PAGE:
'Ulysses' by James Joyce, freely adapted for stage by Dermot Bolger. Photo: John Johnston

'Ulysses' by James Joyce, freely adapted for stage by Dermot Bolger. Photo: John Johnston

'Ulysses' by James Joyce, freely adapted for stage by Dermot Bolger. Photo: John Johnston

'Ulysses' by James Joyce, freely adapted for stage by Dermot Bolger. Photo: John Johnston

'Ulysses' by James Joyce, freely adapted for stage by Dermot Bolger. Photo: John Johnston

'Ulysses' by James Joyce, freely adapted for stage by Dermot Bolger. Photo: John Johnston

How do you solve a problem like Ulysses? Dermot Bolger must have asked himself the question a thousand times in the two decades which have elapsed since he made his first tilt at producing a stage version of Joyce’s great novel, to the Tron Theatre production of his revised adaptation which had its Irish premiere at this year’s Belfast Festival at Queen’s.

Bolger’s 1994 Ulysses had just a single staged reading in Philadelphia, before revisions to EU copyright law effectively de-barred further presentations of the work in Europe. Bolger’s script, though published, lay moth-balled till the definitive lifting of Joyce copyright earlier this year, when Tron Theatre’s artistic director Andy Arnold pounced at the opportunity to produce it.

Was it worth the wait? With due deference to those who will inevitably argue that Ulysses is textually sacrosanct, and shouldn’t be tampered with in any way whatsoever (Bolger himself acknowledges that “experts won’t like it”), the answer is a resoundingly Joycean yes. Those who don’t know the novel at all will see a vibrantly imaginative piece of theatre to whet their appetite; those who know it a little, or find it difficult, will have its major contours and leading narratives etched out with stimulating clarity; and those who know it well will, almost certainly, find many fresh epiphanies to relish, not least the exquisite pleasures afforded by hearing Joyce’s wonderfully allusive, sharply anarchic language (Bolger excises directly from the novel, with no alterations) voiced so evocatively by Arnold’s unbelievably hard-working team of eight ensemble actors.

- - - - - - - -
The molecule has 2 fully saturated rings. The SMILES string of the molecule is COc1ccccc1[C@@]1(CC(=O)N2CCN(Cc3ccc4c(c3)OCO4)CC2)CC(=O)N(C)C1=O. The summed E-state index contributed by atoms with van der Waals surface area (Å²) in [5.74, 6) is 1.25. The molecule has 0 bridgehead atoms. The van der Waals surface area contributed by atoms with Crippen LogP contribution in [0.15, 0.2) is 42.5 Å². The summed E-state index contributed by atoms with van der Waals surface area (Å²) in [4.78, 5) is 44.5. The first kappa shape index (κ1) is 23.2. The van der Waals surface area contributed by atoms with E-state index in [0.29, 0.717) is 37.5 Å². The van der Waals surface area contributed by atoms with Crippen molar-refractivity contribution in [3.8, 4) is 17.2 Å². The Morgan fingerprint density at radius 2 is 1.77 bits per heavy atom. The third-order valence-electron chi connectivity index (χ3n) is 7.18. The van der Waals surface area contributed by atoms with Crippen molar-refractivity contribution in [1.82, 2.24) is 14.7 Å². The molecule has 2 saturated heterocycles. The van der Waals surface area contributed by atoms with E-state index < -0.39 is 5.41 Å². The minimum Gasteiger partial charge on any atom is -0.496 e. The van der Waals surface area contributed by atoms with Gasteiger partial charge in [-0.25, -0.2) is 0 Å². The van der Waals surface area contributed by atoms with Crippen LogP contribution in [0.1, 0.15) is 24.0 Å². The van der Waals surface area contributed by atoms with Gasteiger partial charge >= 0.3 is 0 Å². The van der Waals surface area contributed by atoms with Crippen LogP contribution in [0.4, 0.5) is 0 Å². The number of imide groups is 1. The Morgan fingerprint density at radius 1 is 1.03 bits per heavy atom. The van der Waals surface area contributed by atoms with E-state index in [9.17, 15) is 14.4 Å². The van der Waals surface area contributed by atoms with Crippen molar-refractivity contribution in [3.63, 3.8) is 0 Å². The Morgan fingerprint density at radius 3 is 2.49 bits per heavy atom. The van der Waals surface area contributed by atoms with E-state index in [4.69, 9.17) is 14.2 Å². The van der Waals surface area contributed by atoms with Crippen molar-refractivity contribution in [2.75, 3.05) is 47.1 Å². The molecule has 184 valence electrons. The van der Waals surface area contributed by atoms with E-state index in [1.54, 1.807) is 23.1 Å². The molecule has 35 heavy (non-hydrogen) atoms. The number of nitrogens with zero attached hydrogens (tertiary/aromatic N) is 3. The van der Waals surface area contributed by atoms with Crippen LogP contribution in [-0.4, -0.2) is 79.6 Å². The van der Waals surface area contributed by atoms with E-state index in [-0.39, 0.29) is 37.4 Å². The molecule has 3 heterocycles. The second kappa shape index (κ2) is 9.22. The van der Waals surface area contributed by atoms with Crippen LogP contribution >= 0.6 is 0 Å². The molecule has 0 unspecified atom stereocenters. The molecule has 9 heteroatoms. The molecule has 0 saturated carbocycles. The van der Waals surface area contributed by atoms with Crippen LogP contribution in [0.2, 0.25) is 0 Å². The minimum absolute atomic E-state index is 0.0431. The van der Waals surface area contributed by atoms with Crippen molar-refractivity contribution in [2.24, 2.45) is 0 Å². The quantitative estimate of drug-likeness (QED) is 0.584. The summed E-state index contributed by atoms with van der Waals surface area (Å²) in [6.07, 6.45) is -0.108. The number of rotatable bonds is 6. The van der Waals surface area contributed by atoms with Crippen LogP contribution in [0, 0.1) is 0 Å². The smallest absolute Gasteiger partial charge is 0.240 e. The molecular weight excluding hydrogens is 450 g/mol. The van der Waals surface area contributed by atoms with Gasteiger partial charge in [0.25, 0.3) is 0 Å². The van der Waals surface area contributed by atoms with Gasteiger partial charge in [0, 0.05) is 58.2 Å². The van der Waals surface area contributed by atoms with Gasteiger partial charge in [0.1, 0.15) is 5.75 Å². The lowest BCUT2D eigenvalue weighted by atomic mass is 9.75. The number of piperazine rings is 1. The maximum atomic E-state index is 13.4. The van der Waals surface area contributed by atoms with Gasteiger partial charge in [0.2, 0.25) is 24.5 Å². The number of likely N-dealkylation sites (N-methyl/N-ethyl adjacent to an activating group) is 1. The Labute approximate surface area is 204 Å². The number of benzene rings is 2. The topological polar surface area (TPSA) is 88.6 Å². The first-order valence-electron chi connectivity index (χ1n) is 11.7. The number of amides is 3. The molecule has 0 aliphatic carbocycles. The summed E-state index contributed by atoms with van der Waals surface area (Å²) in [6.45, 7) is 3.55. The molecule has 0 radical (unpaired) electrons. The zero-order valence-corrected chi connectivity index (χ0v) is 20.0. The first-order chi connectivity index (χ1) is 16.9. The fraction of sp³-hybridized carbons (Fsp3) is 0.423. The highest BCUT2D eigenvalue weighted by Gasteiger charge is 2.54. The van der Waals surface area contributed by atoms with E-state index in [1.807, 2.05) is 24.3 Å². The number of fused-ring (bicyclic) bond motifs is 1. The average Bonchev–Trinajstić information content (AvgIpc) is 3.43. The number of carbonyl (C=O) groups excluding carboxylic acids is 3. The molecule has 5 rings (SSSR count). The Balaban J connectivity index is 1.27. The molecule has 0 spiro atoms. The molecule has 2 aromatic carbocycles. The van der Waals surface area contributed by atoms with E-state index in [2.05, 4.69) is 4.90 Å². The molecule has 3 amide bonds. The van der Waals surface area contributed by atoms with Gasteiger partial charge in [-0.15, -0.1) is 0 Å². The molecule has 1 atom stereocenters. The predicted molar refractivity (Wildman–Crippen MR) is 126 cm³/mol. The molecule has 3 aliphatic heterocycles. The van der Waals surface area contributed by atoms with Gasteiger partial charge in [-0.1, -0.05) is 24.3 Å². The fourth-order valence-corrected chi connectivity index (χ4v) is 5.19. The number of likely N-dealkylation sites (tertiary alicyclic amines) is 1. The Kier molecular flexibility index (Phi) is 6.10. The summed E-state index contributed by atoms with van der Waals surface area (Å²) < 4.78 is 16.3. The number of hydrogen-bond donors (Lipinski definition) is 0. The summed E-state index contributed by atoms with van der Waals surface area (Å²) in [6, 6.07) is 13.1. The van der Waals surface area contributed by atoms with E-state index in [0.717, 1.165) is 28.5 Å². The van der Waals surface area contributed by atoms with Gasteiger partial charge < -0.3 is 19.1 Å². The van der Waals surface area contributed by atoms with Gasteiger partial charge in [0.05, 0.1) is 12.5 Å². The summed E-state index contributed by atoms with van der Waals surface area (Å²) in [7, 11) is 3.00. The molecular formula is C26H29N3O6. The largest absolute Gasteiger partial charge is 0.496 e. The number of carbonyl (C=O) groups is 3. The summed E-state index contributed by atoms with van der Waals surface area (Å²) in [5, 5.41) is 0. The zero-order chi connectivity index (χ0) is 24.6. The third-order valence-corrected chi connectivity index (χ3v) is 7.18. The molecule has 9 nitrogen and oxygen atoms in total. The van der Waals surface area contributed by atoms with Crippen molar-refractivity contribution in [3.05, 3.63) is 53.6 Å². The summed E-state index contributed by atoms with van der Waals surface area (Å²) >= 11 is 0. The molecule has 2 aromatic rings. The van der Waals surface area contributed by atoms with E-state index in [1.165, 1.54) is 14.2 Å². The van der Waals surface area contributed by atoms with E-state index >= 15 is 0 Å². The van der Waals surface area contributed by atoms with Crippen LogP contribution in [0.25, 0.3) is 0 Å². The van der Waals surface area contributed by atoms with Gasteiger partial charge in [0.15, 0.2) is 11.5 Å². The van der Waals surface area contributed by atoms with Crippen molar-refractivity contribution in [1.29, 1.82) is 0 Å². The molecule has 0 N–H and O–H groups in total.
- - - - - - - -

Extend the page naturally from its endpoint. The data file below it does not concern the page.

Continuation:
Not everything is completely successful. The 'Nighttown' episode outstays its welcome, putting severe strain upon the carnal ingenuity and stamina of Grant Smeaton, the actor charged (as brothel-keeper Bella Cohen) with pummelling Bloom intercrurally, and sporting a flamboyantly über-camp pantomime costume while doing it. And with eighty different characters flickering in and out of the onstage action, it’s unsurprising that accents occasionally slip into anonymity, the actors battling to clearly differentiate Joyce’s dazzling procession of loquacious Dubliners one from the other.

There’s no such difficulty, however, with the principal characters, particularly that of Molly Bloom, played by the redoubtable Muireann Kelly. Soft, cheeky, sensual, sharp-tongued, voluptuous, wise and witty, Kelly’s Molly is an endearingly warm, lived-in assumption of the part. Her famous closing monologue (radically foreshortened by Bolger, for dramatic purposes) is beautifully delivered, modulating almost imperceptibly from rambling conversationalism, through shafts of introspection, to the enraptured final moments, when she recalls Bloom’s marriage proposal, and eventually accepts it.